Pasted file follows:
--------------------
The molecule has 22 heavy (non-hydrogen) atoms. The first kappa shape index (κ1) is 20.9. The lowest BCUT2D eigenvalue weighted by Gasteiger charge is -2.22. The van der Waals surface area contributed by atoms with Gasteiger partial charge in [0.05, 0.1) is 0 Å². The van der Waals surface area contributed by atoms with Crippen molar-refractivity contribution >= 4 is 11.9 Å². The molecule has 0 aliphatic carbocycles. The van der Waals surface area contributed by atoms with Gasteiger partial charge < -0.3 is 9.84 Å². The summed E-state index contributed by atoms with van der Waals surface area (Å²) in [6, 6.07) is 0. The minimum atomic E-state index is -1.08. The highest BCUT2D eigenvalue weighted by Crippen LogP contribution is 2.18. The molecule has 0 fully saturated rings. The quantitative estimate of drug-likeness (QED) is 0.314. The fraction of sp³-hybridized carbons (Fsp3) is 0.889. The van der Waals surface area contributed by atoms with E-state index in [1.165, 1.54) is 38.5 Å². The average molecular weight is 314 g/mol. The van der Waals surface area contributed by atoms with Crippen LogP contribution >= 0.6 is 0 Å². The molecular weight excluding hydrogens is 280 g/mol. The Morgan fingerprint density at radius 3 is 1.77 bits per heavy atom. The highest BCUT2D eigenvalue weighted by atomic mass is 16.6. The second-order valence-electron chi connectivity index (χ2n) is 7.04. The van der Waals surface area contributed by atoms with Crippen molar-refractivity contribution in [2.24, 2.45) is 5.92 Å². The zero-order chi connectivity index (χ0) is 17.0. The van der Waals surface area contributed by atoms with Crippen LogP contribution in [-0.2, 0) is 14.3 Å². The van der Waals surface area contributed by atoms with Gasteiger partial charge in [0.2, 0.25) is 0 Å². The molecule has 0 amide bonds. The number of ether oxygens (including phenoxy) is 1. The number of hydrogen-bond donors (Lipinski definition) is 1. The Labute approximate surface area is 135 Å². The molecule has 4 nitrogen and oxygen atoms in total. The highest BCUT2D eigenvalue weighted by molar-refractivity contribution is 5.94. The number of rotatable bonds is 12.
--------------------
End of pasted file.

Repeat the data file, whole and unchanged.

The molecule has 22 heavy (non-hydrogen) atoms. The first kappa shape index (κ1) is 20.9. The lowest BCUT2D eigenvalue weighted by Gasteiger charge is -2.22. The van der Waals surface area contributed by atoms with Gasteiger partial charge in [0.05, 0.1) is 0 Å². The van der Waals surface area contributed by atoms with Crippen molar-refractivity contribution >= 4 is 11.9 Å². The molecule has 0 aliphatic carbocycles. The van der Waals surface area contributed by atoms with Gasteiger partial charge < -0.3 is 9.84 Å². The summed E-state index contributed by atoms with van der Waals surface area (Å²) in [6, 6.07) is 0. The minimum atomic E-state index is -1.08. The highest BCUT2D eigenvalue weighted by Crippen LogP contribution is 2.18. The molecule has 0 fully saturated rings. The quantitative estimate of drug-likeness (QED) is 0.314. The fraction of sp³-hybridized carbons (Fsp3) is 0.889. The van der Waals surface area contributed by atoms with E-state index in [1.165, 1.54) is 38.5 Å². The average molecular weight is 314 g/mol. The van der Waals surface area contributed by atoms with Crippen LogP contribution >= 0.6 is 0 Å². The molecular weight excluding hydrogens is 280 g/mol. The Morgan fingerprint density at radius 3 is 1.77 bits per heavy atom. The highest BCUT2D eigenvalue weighted by atomic mass is 16.6. The second-order valence-electron chi connectivity index (χ2n) is 7.04. The van der Waals surface area contributed by atoms with Crippen molar-refractivity contribution in [2.24, 2.45) is 5.92 Å². The zero-order chi connectivity index (χ0) is 17.0. The van der Waals surface area contributed by atoms with Crippen LogP contribution in [-0.2, 0) is 14.3 Å². The van der Waals surface area contributed by atoms with Gasteiger partial charge in [0.2, 0.25) is 0 Å². The molecule has 0 amide bonds. The number of ether oxygens (including phenoxy) is 1. The number of hydrogen-bond donors (Lipinski definition) is 1. The Labute approximate surface area is 135 Å². The molecule has 4 nitrogen and oxygen atoms in total. The highest BCUT2D eigenvalue weighted by molar-refractivity contribution is 5.94. The number of rotatable bonds is 12.